Texts to opt out of nuisance mobile calls
MOBILE phone users can now signal that they don't want to receive unsolicited marketing calls by sending just one text.
Texting "TPS" plus their email address to 78070 from their mobile will register that number with the Telephone Preference Service (TPS) - adding it to the database of numbers marketers aren't allowed to contact unless they have express permission.
The system has been set up by the TPS and Ofcom to try to get more people aware of, and covered by, the same kind of protection against spam marketing calls as they can get for their landlines.
It's not foolproof, but most people who register with the TPS see a significant decrease in the number of nuisance calls they get within a few weeks.
to 85095 or 78070
As one of the main pieces of advice we're given when it comes to protecting ourselves from spam calls, texts, and emails is to be careful about the information we give out, having to include our email address when registering for a phone service may seem a little odd.
The reason we're asked to include it is so that should we need to complain, the TPS can use it to verify our identity. Having sent the text, we should then receive a confirmation message in reply - and that's it.
The TPS advise that it can take up to 28 days for their protection to become fully effective, but after that anyone calling from a company we haven't consented to hearing from is breaking the law.
The problem then is that we can end up giving our consent far too easily, and often unknowingly.
...or by calling 0845 0700707
When we sign up for something online, it's often a condition that we agree to receiving related marketing information - usually in the form of a semi-regular email. We're also supposed to be told that if this is the case, we can unsubscribe at any time.
It's not always clear, however, that the same applies if we're asked to supply a phone number.
Should it turn out that we've managed to agree to marketing calls from a company we'd rather not hear from, we're perfectly entitled to be removed from their database.
Sometimes simply asking to be taken off their contact list during the call is enough - but Ofcom advise that we ask for full contact details, including the name of the organisation, their address and a free telephone number.
We can then use those details to notify the company that we no longer want to receive any kind of marketing communication from them.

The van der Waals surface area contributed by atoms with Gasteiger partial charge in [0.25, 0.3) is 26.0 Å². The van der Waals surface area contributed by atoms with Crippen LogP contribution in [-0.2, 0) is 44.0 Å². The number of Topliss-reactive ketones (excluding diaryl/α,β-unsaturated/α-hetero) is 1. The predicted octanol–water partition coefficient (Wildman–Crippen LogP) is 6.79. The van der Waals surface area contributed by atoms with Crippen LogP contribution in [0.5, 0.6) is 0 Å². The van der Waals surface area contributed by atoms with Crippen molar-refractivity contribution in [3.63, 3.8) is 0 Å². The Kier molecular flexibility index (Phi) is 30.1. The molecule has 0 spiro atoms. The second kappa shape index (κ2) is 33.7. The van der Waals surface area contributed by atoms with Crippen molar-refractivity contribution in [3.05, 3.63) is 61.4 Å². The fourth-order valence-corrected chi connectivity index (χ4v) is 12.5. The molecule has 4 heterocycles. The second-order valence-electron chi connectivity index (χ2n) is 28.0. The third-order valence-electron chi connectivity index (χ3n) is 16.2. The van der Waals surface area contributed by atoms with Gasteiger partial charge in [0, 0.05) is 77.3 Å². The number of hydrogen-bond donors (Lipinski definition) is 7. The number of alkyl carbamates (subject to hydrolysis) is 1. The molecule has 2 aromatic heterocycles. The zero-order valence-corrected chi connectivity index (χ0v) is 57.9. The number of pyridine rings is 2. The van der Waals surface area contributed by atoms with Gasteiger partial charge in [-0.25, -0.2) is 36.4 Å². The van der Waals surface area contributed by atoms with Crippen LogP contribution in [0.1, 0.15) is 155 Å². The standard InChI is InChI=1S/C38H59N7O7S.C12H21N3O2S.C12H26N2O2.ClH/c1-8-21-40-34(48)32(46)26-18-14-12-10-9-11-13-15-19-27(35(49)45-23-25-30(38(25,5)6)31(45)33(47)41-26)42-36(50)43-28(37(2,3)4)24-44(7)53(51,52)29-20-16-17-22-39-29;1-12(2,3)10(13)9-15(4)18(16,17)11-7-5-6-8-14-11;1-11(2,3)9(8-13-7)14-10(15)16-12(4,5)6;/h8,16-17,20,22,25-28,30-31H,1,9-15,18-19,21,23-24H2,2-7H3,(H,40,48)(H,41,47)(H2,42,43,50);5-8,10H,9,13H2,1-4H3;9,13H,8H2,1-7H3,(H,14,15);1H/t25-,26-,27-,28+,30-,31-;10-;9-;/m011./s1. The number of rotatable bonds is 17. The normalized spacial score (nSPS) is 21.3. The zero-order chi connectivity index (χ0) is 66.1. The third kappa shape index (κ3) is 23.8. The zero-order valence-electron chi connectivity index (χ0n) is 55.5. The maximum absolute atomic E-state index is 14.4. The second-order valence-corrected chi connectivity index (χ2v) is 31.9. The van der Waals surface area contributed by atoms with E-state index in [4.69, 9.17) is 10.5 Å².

Ofcom say that only half of people who known about the TPS are aware that it can be used to block unsolicited calls to mobiles as well as to landlines.
That may help to explain why 18.5 million landline numbers - about 85% of the landlines in the UK - are listed on the TPS, but just 2.9 million mobile numbers (about 3% of them) are registered.
At least screening calls made to our mobiles is easier - we can see straight away whether it's a familiar number calling us - but not every call we can expect to receive is going to be from a familiar number; some unwanted calls will inevitably make it through.
Unfortunately, while the TPS can help address that, they can't do anything to prevent us receiving spam texts.
They may be sent to and from phones, but they're legally defined as "electronic mail" - email - which gives rise to a nice little grey area in which those complying with the TPS "do not call" list can still contact us via text instead.
Even so, it's still illegal for companies to send them to us if they don't have our prior consent, so there are two things recipients can and should do.
The first is to forward the text and its details to our mobile provider by forwarding it to the number 7726 - which on an old numbers-only keypad would be how we'd type "spam".
Some operators will send back an automatic response to confirm they've received the message, and may request further information. All messages sent to 7726 should be free of charge.
The second is to report it to the Information Commissioner's Office, who enforce the rules regarding spam texts - and who have handed out some record fines to companies breaking the rules in the past year.
Although the TPS "text to register" service is supposed to be completely free of charge, it seems that some mobile users were told by their networks that they'd be charged for sending the text.
Among those told they would have to pay for texting the 78070 number were customers of O2, EE and Vodafone.
TPS have therefore been in contact with each of the operators to try to sort the issue, and they've launched a second number for people to use if they're worried they might be charged.
to 85095 or 78070
People who haven't yet registered and want to be sure that they do so free of charge should text "TPS" followed by their email address to 85095.
TPS say that anyone who then receives a message warning that they'll be charged for using this second number needn't be worried - the service is "completely free" and it's simply that the networks haven't yet disabled the warnings for some user groups.
As the old number featured so heavily in the launch publicity, TPS say they'll be keeping it operational "for the time being".